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The Dangers of Dental Disease in Dogs and Cats, and How to Keep Your Pet’s Teeth Healthy

Dental disease is a serious problem for both dogs and cats. Unfortunately, it’s an issue that pet parents often overlook.

Left untreated, dental disease can cause pain and discomfort, and can even lead to more serious health problems.

In this article, we’ll look at:

  1. Why dogs and cats get dental disease
  2. Why smooshy-faced breeds are more prone to tartar buildup
  3. Five signs of periodontal disease in your pet
  4. Seven tips to keep your pet’s teeth healthy
  5. Why we perform full-mouth dental X-rays during oral health exams
  6. How our Wellness Plans make routine dental healthcare affordable

Why Dogs and Cats Get Dental Disease

Domesticated cats and dogs live longer than their wild counterparts. And, unlike wild carnivores, pets don’t fully utilize their teeth – pets get their food delivered in a small kibble, served in a bowl.

This lack of using their teeth, along with evolutionary changes in the shape of dogs’ skulls, results in plaque build-up.

Dental disease in is caused by a buildup of plaque and tartar on the teeth.

Plaque is a sticky, colorless film of bacteria that forms on teeth. Because pets often don’t get their teeth brushed daily to remove plaque, it hardens over time and becomes tartar, which can cause inflammation and infection of the gums (gum disease).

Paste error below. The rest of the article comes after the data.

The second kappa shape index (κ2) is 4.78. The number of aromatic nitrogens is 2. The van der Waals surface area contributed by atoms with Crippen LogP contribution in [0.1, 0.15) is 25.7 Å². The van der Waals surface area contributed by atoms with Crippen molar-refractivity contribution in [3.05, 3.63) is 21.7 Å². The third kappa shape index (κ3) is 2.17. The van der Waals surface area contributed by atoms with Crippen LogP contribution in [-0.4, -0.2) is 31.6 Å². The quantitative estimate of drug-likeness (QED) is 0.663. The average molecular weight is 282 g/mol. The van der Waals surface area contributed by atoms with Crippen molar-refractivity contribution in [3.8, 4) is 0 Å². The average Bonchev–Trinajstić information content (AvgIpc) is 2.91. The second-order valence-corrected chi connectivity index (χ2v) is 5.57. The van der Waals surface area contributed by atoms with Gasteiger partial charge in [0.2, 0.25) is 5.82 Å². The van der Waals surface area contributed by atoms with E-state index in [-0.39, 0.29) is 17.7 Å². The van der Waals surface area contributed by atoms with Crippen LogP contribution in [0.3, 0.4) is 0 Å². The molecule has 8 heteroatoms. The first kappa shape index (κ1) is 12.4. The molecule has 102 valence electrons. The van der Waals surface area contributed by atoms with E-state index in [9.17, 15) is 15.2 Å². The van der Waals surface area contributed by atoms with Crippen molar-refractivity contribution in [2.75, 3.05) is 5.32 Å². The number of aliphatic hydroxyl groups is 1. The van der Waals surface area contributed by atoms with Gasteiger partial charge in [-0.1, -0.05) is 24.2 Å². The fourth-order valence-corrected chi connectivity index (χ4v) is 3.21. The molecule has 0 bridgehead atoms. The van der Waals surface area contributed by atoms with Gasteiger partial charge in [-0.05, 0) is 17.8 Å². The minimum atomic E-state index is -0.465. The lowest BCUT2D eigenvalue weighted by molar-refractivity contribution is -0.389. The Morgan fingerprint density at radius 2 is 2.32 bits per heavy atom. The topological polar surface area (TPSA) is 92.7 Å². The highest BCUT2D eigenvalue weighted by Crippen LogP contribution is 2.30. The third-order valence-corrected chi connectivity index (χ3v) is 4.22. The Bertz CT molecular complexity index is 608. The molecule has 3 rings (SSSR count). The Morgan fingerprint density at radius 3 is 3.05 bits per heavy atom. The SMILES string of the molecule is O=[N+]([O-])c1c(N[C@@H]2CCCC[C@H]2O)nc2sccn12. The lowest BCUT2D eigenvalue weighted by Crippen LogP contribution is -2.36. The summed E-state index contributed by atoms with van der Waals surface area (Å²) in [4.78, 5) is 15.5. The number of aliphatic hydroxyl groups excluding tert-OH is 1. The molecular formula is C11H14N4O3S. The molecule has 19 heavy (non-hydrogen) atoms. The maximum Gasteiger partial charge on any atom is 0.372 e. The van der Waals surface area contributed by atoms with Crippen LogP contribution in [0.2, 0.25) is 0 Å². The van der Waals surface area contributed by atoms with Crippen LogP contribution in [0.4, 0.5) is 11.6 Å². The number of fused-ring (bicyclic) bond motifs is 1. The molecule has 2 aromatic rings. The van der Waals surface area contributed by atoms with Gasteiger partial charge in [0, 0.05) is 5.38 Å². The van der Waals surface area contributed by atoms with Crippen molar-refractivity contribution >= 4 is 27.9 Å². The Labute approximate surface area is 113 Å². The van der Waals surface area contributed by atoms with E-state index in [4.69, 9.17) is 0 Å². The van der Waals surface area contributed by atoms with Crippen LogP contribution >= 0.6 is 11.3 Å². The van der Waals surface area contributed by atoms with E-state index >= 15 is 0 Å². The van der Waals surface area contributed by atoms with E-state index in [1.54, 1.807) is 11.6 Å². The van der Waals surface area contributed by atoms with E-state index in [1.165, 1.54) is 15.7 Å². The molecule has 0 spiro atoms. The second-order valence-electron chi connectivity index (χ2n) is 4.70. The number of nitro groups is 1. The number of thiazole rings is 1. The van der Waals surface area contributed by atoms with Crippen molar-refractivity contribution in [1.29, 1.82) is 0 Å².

Gum disease can then morph into periodontal disease, which causes pain and discomfort and can lead to more serious health problems.

Smooshy-faced Breeds are More Prone to Tartar Buildup

Smooshy-faced breeds of dogs and cats, technically called brachyocephalics, are particularly prone to tartar buildup.

Frenchies, Pugs, Bostons, Boxers, English Bulldogs, Shih Tzus, Lhasa Apsos, Chihuahua, Chow Chow, Bull Mastiffs, Pekingese, Persians, Exotic Shorthairs, Himalayans, British Shorthairs, Scottish Folds, and the like have been bred to have shorter faces.

But the teeth of these small breeds are proportionately larger than those of larger dogs and cats.

For example, if you compare a Pug’s teeth to a Golden Retriever’s, you will notice that the Pug’s teeth are about a quarter of the size of the Golden’s, while the Pug’s body is only about one-tenth the size.

Although their jaws are shorter, the teeth of smooshy-faced breeds are still typical size, resulting in dental crowding. Instead of their teeth lining up in a straight arcade, their molars and premolars are rotated and stacked like dominoes behind one another, creating valleys where food can lodge.

Unless the food is removed within 24 hours, that food becomes plaque, which, in turn, becomes tartar. Severe tartar buildup quickly leads to loss of bone and to gum tissue, then tooth loss and pain.

If you own a smooshy-faced breed, be aware that your pet will require additional dental care than their longer-faced cousins.

5 Signs of Periodontal Disease in Your Dog or Cat

Periodontal disease can be difficult to detect, as it often does not have any obvious signs. However, there are a few telltale signs that can help you identify if your pet may be suffering from periodontal disease.

  1. Bad breath.
  2. Discolored yellow or brown teeth.
  3. Swollen or bleeding gums, or redness or swelling around your pet’s mouth is a sign that inflammation and infection have occurred.
  4. Pawing or rubbing at the mouth may indicate that your pet is in pain.
  5. Difficulty chewing or loss of appetite may also indicate that your pet is in pain.

7 Tips for Keeping Your Pet’s Teeth Healthy